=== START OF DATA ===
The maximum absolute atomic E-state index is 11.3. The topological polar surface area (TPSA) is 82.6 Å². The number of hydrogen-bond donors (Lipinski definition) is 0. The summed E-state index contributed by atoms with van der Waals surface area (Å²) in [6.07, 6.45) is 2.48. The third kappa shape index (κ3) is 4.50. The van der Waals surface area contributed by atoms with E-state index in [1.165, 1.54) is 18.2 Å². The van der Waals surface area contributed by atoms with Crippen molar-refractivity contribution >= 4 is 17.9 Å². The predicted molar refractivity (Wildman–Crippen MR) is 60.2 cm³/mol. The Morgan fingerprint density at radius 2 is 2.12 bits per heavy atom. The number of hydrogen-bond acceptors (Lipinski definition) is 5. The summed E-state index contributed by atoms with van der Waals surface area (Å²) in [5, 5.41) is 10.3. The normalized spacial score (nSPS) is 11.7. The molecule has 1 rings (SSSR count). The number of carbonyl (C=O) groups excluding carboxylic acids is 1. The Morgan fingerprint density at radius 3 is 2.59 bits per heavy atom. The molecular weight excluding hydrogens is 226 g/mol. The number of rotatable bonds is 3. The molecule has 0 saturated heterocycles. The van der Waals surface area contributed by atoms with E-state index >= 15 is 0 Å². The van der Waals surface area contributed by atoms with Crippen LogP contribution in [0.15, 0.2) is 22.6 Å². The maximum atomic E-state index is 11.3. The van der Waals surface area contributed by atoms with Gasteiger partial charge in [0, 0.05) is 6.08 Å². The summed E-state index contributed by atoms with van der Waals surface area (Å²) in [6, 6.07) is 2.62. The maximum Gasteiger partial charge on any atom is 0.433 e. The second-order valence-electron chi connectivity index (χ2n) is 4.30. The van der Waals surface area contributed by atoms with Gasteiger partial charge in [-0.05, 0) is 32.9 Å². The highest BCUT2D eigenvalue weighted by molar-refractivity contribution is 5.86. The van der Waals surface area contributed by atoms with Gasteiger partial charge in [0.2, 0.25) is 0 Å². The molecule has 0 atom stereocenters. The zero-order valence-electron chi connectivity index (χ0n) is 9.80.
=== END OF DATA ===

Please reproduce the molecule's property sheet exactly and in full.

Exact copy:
The maximum absolute atomic E-state index is 11.3. The topological polar surface area (TPSA) is 82.6 Å². The number of hydrogen-bond donors (Lipinski definition) is 0. The summed E-state index contributed by atoms with van der Waals surface area (Å²) in [6.07, 6.45) is 2.48. The third kappa shape index (κ3) is 4.50. The van der Waals surface area contributed by atoms with E-state index in [1.165, 1.54) is 18.2 Å². The van der Waals surface area contributed by atoms with Crippen molar-refractivity contribution >= 4 is 17.9 Å². The predicted molar refractivity (Wildman–Crippen MR) is 60.2 cm³/mol. The Morgan fingerprint density at radius 2 is 2.12 bits per heavy atom. The number of hydrogen-bond acceptors (Lipinski definition) is 5. The summed E-state index contributed by atoms with van der Waals surface area (Å²) in [5, 5.41) is 10.3. The normalized spacial score (nSPS) is 11.7. The molecule has 1 rings (SSSR count). The number of carbonyl (C=O) groups excluding carboxylic acids is 1. The Morgan fingerprint density at radius 3 is 2.59 bits per heavy atom. The molecular weight excluding hydrogens is 226 g/mol. The number of rotatable bonds is 3. The molecule has 0 saturated heterocycles. The van der Waals surface area contributed by atoms with E-state index >= 15 is 0 Å². The van der Waals surface area contributed by atoms with Crippen LogP contribution in [0.15, 0.2) is 22.6 Å². The maximum atomic E-state index is 11.3. The van der Waals surface area contributed by atoms with Gasteiger partial charge in [0, 0.05) is 6.08 Å². The summed E-state index contributed by atoms with van der Waals surface area (Å²) in [6, 6.07) is 2.62. The maximum Gasteiger partial charge on any atom is 0.433 e. The second-order valence-electron chi connectivity index (χ2n) is 4.30. The van der Waals surface area contributed by atoms with Gasteiger partial charge in [-0.05, 0) is 32.9 Å². The highest BCUT2D eigenvalue weighted by molar-refractivity contribution is 5.86. The van der Waals surface area contributed by atoms with Gasteiger partial charge in [0.2, 0.25) is 0 Å². The molecule has 0 atom stereocenters. The zero-order valence-electron chi connectivity index (χ0n) is 9.80.